Now, with the case closed, he wants to talk about what happened to him and to warn other teachers. "I think I've been naive," he says. "I didn't know how vulnerable I was to these kinds of allegations. I do feel this happened because I was a man, working with young children. The Pre-School Learning Alliance encourage it, but I'd counsel against it."
But why would a six-year-old make a false accusation? Paul Skinner cannot say with any certainty, but remembers the sequence of events well.
Shortly after he began working there full-time with his wife (and five other staff), the nursery began a Kids' Club for older primary children, who were dropped at school in the mornings and collected in the afternoons.
His accuser was one of these children, who had made it clear that, unlike most of the pupils, she did not enjoy coming to the nursery.
"I asked the girl if she was happy, and she said no. So I told the mother, and the next thing I knew was this accusation," says Paul Skinner. Why did he ask the child if she was happy? "I used to say that to the children. A lot of the parents are personal friends of ours, and it would hurt us if any of the children were unhappy."
In his first police interview, he was offered a solicitor but declined, thinking that the matter would be quickly cleared up. But a zealous police force ensured that the case grew more frightening before it finally collapsed. A week after the initial charge was made, Paul Skinner was asked to go back to the police station for a voluntary interview. "As soon as I walked in, I was re-arrested. They said that two sisters had also complained about me. I was interviewed about them, in the presence of the duty solicitor. "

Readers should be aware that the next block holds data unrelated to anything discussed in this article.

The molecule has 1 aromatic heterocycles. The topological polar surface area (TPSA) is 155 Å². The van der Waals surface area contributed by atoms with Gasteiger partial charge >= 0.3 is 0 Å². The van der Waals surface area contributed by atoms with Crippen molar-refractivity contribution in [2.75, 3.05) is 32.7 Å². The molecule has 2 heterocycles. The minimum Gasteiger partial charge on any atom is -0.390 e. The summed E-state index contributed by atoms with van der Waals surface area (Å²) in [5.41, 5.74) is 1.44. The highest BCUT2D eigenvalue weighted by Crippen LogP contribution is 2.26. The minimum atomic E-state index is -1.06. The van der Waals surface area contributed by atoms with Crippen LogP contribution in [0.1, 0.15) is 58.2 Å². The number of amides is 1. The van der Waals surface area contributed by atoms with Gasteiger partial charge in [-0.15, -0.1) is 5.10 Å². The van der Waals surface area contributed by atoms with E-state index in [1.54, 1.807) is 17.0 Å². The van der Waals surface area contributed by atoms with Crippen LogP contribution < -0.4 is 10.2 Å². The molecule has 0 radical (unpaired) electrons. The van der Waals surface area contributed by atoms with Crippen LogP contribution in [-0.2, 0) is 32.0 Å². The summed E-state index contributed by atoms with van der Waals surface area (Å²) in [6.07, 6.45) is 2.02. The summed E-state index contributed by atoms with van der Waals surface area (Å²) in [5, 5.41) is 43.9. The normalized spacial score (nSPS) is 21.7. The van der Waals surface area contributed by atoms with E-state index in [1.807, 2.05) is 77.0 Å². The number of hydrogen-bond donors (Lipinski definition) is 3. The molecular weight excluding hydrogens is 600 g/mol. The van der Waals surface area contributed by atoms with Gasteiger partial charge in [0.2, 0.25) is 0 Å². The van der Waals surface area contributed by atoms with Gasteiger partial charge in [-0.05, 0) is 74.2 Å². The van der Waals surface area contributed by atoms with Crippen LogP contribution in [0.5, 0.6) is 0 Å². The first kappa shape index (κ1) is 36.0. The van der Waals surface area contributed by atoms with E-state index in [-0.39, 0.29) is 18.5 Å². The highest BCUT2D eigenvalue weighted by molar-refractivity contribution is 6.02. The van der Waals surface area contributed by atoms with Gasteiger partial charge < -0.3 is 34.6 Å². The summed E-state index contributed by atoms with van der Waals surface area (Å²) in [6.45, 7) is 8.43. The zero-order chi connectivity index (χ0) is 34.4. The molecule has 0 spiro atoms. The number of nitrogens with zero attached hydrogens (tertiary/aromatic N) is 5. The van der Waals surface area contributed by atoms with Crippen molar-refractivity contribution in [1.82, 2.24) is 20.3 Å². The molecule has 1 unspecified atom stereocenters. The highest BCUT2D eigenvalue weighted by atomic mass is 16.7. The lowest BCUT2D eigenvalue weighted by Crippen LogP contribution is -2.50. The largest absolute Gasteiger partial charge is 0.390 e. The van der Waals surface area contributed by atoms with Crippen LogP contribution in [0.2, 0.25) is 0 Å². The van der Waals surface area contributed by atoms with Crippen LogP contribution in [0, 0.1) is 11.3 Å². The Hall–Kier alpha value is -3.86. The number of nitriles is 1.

He believes the sisters' charge was planted in their minds by adults. Using the seized pupil records, police and social workers had tracked and interviewed 109 past and present pupils at the nursery. "They'd been to the sisters and they'd said they loved nursery, liked Mr Skinner and he tickled them sometimes," he says. "In the meantime, the mother kept pestering them about telling the truth, and nice touching and bad touching.Eventually, they said they'd been tickled here, and pointed to their private parts."